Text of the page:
California Existing Home Sales and Median Price Accelerate from a Year Ago
- Existing, single-family home sales totaled 400,500 in February on a seasonally adjusted annualized rate, down 4.7 percent from January and up 4.9 percent from February 2016.
- February’s statewide median home price was $478,790, down 2.2 percent from January and up 7.6 percent from February 2016.
- At the regional level, the Inland Empire and the Los Angeles metro area experienced healthy annual sales gains of 7.1 percent and 3.1 percent, respectively, while affordability and inventory pressures continue to stifle the San Francisco Bay Area market, which declined 2.7 percent from a year ago.
LOS ANGELES (March 15) – After starting the year on a positive note in January, California home sales and median price backpedaled on a monthly basis in February, but still showed strong gains on a yearly basis, the CALIFORNIA ASSOCIATION OF REALTORS® (C.A.R.) said today.
Closed escrow sales of existing, single-family detached homes in California remained above the 400,000 benchmark for the 11th consecutive month and totaled a seasonally adjusted annualized rate of 400,500 units in February, according to information collected by C.A.R. from more than 90 local REALTOR® associations and MLSs statewide. The statewide sales figure represents what would be the total number of homes sold during 2017 if sales maintained the February pace throughout the year. It is adjusted to account for seasonal factors that typically influence home sales.
The February figure was down 4.7 percent from the 420,100 level in January and up 4.9 percent compared with home sales in February 2016 of a revised 381,770, which was the weakest sales level in 2016.
“While it’s encouraging to kick off the year with back-to-back yearly sales increases, moving forward, California’s housing market could lose steam in the long term as the Fed begins to adjust the federal funds rate,” said C.A.R. President Geoff McIntosh. “In the short term, however, the specter of higher interest rates may push buyers off the fence to purchase a home before mortgage rates move even higher.”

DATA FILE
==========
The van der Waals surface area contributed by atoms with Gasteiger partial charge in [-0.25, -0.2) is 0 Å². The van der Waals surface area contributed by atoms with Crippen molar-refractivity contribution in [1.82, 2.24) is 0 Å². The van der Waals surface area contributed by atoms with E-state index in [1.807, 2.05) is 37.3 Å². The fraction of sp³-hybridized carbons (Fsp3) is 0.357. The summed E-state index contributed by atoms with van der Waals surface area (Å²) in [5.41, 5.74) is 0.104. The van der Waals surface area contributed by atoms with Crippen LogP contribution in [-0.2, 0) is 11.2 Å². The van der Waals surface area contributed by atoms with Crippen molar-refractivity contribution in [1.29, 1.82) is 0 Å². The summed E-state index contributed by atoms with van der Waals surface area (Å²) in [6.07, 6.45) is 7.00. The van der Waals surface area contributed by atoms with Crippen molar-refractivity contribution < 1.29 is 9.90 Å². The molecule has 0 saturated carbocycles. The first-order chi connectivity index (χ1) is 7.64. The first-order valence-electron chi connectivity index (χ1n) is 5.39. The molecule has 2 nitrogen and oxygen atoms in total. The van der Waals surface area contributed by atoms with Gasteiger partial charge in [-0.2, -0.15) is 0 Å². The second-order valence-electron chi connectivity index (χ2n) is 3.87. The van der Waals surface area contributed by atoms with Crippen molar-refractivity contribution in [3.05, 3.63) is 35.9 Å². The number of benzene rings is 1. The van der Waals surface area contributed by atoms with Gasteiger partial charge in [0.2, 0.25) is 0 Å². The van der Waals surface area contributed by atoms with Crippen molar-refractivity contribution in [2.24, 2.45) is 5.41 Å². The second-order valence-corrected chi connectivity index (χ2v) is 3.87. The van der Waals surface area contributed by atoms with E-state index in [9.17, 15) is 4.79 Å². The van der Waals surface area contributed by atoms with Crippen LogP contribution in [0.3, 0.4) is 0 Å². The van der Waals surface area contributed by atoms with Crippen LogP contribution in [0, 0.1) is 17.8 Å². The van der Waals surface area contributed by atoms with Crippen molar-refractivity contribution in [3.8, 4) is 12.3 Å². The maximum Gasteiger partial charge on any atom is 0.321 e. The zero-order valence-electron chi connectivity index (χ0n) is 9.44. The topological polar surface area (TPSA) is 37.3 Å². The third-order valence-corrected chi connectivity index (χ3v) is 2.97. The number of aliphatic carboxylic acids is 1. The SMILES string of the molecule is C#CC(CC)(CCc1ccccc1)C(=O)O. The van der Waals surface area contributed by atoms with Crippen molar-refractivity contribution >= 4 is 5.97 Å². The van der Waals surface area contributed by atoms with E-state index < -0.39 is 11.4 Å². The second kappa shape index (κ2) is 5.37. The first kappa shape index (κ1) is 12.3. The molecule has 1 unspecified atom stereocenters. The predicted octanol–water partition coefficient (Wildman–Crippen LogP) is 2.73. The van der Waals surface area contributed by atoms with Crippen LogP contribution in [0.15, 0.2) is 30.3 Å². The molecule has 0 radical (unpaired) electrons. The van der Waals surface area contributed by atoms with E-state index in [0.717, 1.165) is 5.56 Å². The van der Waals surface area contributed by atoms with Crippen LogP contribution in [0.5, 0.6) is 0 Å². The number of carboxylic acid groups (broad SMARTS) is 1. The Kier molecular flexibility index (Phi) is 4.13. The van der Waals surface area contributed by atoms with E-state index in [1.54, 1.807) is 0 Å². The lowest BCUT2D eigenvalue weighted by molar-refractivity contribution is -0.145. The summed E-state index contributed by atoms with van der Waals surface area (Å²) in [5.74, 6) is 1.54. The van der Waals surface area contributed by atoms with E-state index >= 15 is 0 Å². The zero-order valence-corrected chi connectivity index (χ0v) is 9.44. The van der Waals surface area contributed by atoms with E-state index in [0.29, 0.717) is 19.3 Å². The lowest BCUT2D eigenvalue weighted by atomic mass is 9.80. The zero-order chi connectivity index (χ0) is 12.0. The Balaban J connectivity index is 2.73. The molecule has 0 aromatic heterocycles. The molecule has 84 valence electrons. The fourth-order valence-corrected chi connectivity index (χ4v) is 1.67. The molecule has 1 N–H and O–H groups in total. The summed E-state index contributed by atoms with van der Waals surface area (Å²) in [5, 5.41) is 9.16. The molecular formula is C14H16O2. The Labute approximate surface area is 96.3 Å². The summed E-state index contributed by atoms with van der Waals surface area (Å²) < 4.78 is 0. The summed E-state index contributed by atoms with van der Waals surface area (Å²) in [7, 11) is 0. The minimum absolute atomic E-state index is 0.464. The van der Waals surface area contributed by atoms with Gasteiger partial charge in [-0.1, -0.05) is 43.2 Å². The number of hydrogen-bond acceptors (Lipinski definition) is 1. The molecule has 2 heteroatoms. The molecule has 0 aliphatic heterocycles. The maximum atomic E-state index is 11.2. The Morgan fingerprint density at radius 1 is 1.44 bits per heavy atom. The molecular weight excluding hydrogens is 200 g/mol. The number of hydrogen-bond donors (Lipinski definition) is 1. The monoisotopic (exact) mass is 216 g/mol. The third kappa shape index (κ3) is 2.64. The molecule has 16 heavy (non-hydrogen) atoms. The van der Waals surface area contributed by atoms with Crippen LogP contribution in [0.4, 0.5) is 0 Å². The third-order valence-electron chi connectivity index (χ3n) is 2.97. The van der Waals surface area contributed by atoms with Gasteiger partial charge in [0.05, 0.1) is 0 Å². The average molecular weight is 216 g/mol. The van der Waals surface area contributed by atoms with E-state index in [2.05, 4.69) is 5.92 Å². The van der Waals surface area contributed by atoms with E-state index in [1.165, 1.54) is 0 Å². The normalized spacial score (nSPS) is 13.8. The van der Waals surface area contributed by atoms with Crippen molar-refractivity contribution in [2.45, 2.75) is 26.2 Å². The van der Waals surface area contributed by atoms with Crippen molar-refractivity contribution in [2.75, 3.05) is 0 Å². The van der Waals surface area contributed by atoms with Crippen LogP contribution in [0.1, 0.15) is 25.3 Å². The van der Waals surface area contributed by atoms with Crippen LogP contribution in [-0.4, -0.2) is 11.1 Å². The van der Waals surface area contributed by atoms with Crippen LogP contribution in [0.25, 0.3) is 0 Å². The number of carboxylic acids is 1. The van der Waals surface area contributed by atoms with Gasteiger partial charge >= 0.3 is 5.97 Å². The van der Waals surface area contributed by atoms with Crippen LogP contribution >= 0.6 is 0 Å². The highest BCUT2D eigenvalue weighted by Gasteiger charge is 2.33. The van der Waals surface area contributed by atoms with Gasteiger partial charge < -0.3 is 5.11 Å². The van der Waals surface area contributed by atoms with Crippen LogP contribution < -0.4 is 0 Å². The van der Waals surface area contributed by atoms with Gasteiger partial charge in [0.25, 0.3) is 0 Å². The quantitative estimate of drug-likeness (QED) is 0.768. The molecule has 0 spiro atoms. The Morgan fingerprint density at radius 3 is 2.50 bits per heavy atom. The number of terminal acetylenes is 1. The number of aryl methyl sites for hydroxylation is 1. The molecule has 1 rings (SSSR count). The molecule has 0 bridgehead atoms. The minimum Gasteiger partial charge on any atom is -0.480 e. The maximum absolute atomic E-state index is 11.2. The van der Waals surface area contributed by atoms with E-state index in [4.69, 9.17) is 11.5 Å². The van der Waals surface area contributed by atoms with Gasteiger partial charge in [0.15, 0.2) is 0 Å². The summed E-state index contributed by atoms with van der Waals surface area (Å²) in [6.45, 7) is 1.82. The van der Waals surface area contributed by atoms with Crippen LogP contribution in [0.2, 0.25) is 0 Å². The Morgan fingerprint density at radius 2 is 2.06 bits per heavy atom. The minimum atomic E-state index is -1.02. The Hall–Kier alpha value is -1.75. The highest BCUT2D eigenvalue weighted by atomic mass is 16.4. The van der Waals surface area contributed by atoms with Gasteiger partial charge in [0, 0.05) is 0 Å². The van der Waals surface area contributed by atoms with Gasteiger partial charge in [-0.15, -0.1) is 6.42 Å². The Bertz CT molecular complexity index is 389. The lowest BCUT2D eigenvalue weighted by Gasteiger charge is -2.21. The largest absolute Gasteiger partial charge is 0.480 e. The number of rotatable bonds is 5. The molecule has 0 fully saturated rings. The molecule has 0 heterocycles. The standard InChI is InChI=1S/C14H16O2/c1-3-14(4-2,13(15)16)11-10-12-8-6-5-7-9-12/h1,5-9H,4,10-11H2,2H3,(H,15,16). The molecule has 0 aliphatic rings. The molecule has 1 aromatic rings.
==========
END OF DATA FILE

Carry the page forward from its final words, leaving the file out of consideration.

The median price of an existing, single-family detached California home fell below the $500,000 mark for the second straight month, but home prices remain seasonably strong. The median price was down 2.2 percent from $489,680 in January to hit $478,790 in February. The median sales price is the point at which half of homes sold for more and half sold for less; it is influenced by the types of homes selling, as well as a general change in values.
Despite the back-to-back monthly price decline, February’s median price still registered a 7.6 percent increase from the revised $444,780 recorded a year ago. The annual gain was the largest year-over-year increase since January 2016 and was higher than the three-month average of 4.5 percent prior to February 2016.
“Despite a strong sales start for the year, the housing supply shortage in California continues to cast doubt on whether the sales momentum can be carried forward into the spring homebuying season,” said C.A.R. Senior Vice President and Chief Economist Leslie Appleton-Young. “The number of active listings has been on a downward trend for the past 20 months and has shown no signs of improvement. As we move into the spring homebuying season, we should see a marginal increase in listings, which will be offset by a pickup in sales. The inventory level is not likely to get better in the upcoming months.”
Other key points from C.A.R.’s February 2017 resale housing report include: